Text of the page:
The musical "Working," as presented by the Elden Street Players at Herndon's Industrial Strength Theatre, is amazing.

The musical, produced by Les Zidel and directed by Rick Tenney with choreography by Terlene Terry-Todd, was adapted from Studs Terkel's book, which was based on 140 taped interviews with blue-collar workers across America.

On a tri-level set by Russell A. Duerr, the 22 cast members assemble.

As the show begins, they perform their daily tasks in mime, to the resounding "All the Livelong Day."

The first of the many individuals we meet is a parking lot attendant, Al. Riccardo Wright in "Lovin' Al" gives a mischievous account of how he parks and unparks cars.

Wright sings splendidly and is backed by three ladies who look very much like blue-collar workers trying to be vamps.

Caroline Kenney introduces a secretary who, when an executive demands "pool" services she need not perform anymore, returns to him work so misspelled and messy (but with a charming note saying she'd be glad to help him any time). We can only be amused by her triumph when she confides, "He never called on me again!"

Later, Kenney's account of the hooker Roberta's life is excellently done, and in "Millwork," she reveals a beautiful voice in addition to her considerable acting talent.

Shannon Gough, though only 15, is nothing short of astonishing in "Neat to be a Newsgirl," in which she tells us that when parents are grumpy and siblings are mean, you just roll up a paper, throw it in a bush and watch the bushes go "Boinngg, Boinngg, Boinngg!"

Teresita Maldonado tells of the lives of migrant workers, and sings the haunting "Un Major Dia Vendra," beautifully assisted by Rob Leary.

Leary later has a marvelous monologue about being a rather out-of-place '60s-spirited copy boy.

Rich Klare introduces a meter reader who suggests how to deal with difficult dogs and shares how the job can be livened up by crying out, "Gas man," when encountering a woman sunbathing topless.

Pam McCoy does a beautiful job with "Just a Housewife," singing of the million things she does, like being somebody's mother and somebody's wife, though people seem nowadays to feel it is not enough.

As the millworker, Connie Strait recounts the horror of her day -- an eight-hour shift with 10-minute breaks, and another 20 for lunch -- as she goes through the same dozen or so dreary motions over and over in a luggage factory.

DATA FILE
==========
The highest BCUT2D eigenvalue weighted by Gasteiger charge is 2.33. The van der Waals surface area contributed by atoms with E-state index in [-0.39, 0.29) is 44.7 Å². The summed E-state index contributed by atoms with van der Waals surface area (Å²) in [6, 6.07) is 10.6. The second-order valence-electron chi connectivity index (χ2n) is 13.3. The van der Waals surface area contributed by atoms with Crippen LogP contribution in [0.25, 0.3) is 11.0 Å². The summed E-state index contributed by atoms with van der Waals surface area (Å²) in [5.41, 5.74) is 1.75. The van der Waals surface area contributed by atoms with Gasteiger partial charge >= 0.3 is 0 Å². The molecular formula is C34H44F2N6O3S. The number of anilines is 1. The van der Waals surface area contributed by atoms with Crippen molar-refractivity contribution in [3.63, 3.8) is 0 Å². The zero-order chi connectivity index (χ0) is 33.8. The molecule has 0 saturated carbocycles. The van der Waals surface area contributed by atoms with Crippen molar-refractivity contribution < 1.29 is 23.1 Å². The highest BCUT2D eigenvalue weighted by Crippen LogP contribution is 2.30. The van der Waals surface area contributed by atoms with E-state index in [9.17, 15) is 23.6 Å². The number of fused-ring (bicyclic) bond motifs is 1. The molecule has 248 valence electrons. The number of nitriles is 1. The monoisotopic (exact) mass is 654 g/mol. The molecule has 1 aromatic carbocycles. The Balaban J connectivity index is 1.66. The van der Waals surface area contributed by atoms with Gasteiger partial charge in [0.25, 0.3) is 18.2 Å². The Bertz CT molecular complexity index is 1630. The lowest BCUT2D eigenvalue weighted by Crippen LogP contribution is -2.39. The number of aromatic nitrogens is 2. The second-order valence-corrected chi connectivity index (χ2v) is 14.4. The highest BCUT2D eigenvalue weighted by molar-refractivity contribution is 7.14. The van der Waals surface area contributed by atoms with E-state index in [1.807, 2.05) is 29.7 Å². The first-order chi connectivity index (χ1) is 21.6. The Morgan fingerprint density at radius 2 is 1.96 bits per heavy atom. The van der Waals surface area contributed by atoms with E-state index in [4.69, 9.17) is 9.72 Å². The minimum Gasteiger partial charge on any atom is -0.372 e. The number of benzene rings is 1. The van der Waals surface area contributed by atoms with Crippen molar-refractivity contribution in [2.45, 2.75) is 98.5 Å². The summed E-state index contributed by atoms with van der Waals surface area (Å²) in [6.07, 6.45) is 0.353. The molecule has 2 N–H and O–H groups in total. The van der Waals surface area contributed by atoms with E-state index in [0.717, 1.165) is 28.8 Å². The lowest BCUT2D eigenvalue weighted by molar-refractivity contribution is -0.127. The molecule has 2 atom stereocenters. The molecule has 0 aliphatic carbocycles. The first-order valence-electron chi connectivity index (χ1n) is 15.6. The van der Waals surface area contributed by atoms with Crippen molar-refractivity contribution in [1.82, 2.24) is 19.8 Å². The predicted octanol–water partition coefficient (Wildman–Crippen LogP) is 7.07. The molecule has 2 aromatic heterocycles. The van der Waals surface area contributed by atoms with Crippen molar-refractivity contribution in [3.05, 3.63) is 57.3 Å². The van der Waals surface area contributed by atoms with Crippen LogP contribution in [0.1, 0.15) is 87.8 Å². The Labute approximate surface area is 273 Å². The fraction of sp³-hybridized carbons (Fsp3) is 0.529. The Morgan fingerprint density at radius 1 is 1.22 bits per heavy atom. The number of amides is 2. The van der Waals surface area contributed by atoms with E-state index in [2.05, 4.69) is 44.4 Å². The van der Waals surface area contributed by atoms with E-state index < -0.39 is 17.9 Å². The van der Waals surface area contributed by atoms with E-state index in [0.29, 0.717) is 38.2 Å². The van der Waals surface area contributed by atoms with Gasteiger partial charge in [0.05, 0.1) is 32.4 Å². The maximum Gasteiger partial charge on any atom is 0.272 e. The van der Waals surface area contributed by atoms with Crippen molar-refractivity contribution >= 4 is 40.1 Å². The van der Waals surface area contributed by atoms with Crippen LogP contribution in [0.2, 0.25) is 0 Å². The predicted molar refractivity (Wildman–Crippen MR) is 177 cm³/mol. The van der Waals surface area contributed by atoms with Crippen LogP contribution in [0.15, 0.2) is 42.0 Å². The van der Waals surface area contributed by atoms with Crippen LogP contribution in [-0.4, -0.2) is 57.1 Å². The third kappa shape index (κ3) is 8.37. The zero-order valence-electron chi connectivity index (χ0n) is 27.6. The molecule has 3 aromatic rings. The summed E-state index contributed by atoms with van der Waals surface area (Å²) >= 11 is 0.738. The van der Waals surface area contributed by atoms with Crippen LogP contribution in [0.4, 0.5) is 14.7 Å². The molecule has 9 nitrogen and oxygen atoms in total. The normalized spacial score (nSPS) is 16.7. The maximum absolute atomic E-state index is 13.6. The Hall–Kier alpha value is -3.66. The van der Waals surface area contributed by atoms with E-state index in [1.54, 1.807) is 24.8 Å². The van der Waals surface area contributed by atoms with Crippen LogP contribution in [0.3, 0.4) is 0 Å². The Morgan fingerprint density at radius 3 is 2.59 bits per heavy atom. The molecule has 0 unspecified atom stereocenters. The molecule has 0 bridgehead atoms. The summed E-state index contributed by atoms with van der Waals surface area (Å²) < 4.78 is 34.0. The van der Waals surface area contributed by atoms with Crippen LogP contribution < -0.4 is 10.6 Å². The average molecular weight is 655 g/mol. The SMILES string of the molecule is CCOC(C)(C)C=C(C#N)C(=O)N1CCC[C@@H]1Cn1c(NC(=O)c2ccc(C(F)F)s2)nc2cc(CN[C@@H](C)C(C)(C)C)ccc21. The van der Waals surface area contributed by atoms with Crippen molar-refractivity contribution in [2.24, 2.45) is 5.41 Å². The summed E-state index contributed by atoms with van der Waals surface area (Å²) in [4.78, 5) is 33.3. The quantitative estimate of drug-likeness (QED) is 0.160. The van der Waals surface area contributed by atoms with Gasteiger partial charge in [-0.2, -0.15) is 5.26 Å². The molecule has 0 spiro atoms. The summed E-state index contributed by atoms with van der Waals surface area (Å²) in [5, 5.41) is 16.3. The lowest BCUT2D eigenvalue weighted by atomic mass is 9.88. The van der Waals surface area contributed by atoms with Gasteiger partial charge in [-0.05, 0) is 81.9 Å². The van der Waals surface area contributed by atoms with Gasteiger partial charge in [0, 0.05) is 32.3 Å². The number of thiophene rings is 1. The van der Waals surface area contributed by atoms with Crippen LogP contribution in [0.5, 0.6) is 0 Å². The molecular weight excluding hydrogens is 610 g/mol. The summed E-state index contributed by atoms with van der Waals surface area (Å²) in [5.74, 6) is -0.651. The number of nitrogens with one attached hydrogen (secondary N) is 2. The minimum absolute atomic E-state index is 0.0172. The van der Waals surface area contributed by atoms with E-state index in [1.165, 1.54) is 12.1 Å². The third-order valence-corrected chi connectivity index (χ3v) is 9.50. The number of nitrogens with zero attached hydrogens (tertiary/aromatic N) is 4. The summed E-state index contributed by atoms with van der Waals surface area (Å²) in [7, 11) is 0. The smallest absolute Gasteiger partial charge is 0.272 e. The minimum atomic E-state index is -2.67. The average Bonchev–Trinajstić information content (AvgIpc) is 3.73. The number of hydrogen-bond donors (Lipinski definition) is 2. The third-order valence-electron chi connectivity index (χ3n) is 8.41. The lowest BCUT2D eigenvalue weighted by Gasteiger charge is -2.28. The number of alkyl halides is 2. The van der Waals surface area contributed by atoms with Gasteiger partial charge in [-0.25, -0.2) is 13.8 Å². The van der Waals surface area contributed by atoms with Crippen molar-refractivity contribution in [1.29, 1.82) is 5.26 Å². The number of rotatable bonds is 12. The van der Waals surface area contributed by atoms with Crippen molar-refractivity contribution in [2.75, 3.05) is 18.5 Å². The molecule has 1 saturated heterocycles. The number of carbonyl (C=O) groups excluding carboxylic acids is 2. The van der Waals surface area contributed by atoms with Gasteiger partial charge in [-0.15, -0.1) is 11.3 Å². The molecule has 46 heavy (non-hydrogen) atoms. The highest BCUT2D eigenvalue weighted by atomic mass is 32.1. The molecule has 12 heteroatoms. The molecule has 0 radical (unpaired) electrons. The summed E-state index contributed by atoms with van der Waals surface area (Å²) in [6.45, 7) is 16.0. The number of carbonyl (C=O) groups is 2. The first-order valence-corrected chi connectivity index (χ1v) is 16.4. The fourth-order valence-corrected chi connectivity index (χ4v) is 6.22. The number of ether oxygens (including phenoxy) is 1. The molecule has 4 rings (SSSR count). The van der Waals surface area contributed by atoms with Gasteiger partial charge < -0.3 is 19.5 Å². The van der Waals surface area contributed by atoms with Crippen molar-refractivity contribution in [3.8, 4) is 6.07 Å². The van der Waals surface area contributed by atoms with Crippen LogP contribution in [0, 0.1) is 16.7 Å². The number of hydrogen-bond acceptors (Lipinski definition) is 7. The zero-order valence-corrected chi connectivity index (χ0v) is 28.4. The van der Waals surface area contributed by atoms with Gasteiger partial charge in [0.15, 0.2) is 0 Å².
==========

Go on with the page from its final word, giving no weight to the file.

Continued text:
Strait later sings the powerful "Cleanin' Women," in which she gives a noble account of all the faceless women like herself, who do their work with the dream that their daughters won't have to.

Arturo Estrada exquisitely lays bricks that are not there, as Reid Lamothe flawlessly sings "The Mason."

Lamothe later tells us about his love of the sea as sailor Booker Page.

Olga Morales, always graceful and a treat to watch, is bold and hilarious as the waitress in "It's an Art."

The startling discovery of the show is that the elegant Sue Pinkman is preposterously funny as a far-from-classy hotel switchboard operator.

Someone must find an enormous comedy lead for this actress at once.

Edgar Glick sings the touching "Joe," a bittersweet study of retirement.

And Felix Humphrey, an anchor throughout as the steelworker, sings the stunningly beautiful "Fathers and Sons."

Jerry Waters did the lighting and the six musicians were directed by Joe Gems.

All the individuals we see do work that is routine, grueling and often extremely dangerous. They simply are doing the job they can for the little they can get.

Others who are much more fortunate often treat these people negligently, even abusively.

The endurance and sheer grit of these people, and the fact that their dreams and hungers are like everyone else's, is handsomely realized in the finale, in which they sing that everyone should have "Something to Point To."

The cast of "Working," in addition to acting and singing beautifully, brings an energy to this production that is tough and forthright.

There is not a note of self-pity or soft sentiment among them.

When the audience rose to a standing ovation last Saturday night, it was in recognition of a fine and moving experience.

"Working" by the Elden Street Players is playing through Aug. 18 at the Industrial Strength Theatre, 269 Sunset Business Park, Herndon. For tickets and information, call 709-0918.